About the Process...
Kerri Pajutee's miniature animal sculptures begin as a scale sketch template combined with reference photographs. A hard-copy template helps keep her sculpture in correct proportion as she hand-builds the initial form in BeeSputty polymer clay. Each sculpt, large or small, is formed in stages, employing both addition and subtraction techniques. When replicating larger animals such as a 1:12 scale burro (as shown in the photos), a skeleton of copper wire and aluminum foil wrapped in masking tape is required to fill out the bulk of the body prior to adding layers of clay. This method keeps the clay 'skin' at a consistent thickness during the build-out and helps it cure uniformly in the oven. Smaller sculptures do not require a full armature, and are only ‘reinforced’ with fine gauge wire inserted into the legs, neck and tail.
After the clay animal form has partially cured in the oven, micro tools such as scalpel, burrs, and carbide scrapers are used to carve and refine conformation detail into the leather-hard sculpture. Eyes consist of polished rounds, no-hole beads or crafted in UV resin, and are inset securely into hollowed sockets. With major refining complete, the surface is smoothed with sandpaper and a paintbrush dipped in 99% isopropyl alcohol. The sculpt is then baked a final time to completely cure the clay.
Once out of the oven, the sculpture is allowed to cool, and is given a bath of warm soapy water to remove any residue. Next, the animal figure begins to come to life with the addition of paint (Genesis heat-set or acrylics), and is permanently ‘dressed’ in a lifelike coat of natural fibers (i.e, alpaca, wool, cashmere, mohair, cotton or silk). For birds, the addition of tiny cut-to-size feathers are combined with thread flock.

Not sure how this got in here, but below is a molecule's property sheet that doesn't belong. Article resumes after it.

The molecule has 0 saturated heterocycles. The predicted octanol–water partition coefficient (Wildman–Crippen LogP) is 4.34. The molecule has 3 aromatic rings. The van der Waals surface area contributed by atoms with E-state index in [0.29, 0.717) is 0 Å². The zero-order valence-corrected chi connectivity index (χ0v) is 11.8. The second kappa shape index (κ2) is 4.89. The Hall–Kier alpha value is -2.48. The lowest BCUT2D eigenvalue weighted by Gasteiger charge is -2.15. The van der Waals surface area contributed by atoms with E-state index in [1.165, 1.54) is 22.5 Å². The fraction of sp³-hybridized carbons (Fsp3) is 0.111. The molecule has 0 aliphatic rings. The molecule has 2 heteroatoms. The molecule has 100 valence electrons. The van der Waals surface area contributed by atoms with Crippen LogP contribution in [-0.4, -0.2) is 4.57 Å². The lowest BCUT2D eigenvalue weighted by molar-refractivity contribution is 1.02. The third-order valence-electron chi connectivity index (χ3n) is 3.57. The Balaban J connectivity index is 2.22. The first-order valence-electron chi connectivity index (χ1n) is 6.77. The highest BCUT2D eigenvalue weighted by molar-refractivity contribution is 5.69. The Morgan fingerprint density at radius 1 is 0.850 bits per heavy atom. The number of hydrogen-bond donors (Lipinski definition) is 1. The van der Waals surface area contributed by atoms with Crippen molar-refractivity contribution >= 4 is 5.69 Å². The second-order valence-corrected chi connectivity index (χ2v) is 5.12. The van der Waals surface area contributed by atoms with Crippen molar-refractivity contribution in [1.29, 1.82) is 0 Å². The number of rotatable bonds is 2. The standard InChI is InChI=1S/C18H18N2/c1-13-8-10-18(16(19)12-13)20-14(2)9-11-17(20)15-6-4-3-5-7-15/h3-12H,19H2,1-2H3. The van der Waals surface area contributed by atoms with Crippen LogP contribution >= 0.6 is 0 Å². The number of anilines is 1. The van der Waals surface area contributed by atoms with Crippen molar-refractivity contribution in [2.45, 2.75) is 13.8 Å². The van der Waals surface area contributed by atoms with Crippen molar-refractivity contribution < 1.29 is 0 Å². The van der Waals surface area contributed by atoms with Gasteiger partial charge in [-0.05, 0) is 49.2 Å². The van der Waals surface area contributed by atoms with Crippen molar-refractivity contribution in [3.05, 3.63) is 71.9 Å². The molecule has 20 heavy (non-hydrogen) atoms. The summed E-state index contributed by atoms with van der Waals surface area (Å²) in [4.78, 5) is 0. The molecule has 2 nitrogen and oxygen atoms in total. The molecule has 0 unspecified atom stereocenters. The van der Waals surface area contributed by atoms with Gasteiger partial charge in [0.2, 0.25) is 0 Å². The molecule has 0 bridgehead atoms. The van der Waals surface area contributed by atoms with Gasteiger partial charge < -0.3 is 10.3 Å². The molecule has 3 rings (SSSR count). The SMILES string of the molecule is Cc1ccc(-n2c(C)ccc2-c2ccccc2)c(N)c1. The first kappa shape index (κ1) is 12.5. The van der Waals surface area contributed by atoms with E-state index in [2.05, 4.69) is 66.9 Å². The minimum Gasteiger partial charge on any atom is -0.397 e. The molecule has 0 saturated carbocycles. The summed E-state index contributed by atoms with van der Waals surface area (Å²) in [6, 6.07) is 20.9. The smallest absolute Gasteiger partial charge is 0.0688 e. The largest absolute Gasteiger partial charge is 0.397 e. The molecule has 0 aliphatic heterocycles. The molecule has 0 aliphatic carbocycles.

The texture and length of coat determines the type and amount of fiber used in the application. To replicate medium to long coats, small chunks of fiber are methodically applied to the sculpt (layer by overlapping layer) with tweezers and glue. For short coats, a 'flock' (fiber that has been cut to a powder-fine consistency) is gently pressed onto the wet glue surface using a fingertip. Once fiber application is complete, the coat is trimmed and shaped with razor-scissors. Patterned coats including spots, stripes, or rosettes are added using professional artist inks. As a final touch, the coat is sealed with a fine mist of artist fixative to set the fiber and minimize shedding.
The entire process from inspiration to final scissor clip is tedious, exacting, and requires numerous hours to complete, but, the time investment is well worth the effort. The difference between 'good' and 'great' lies in the details.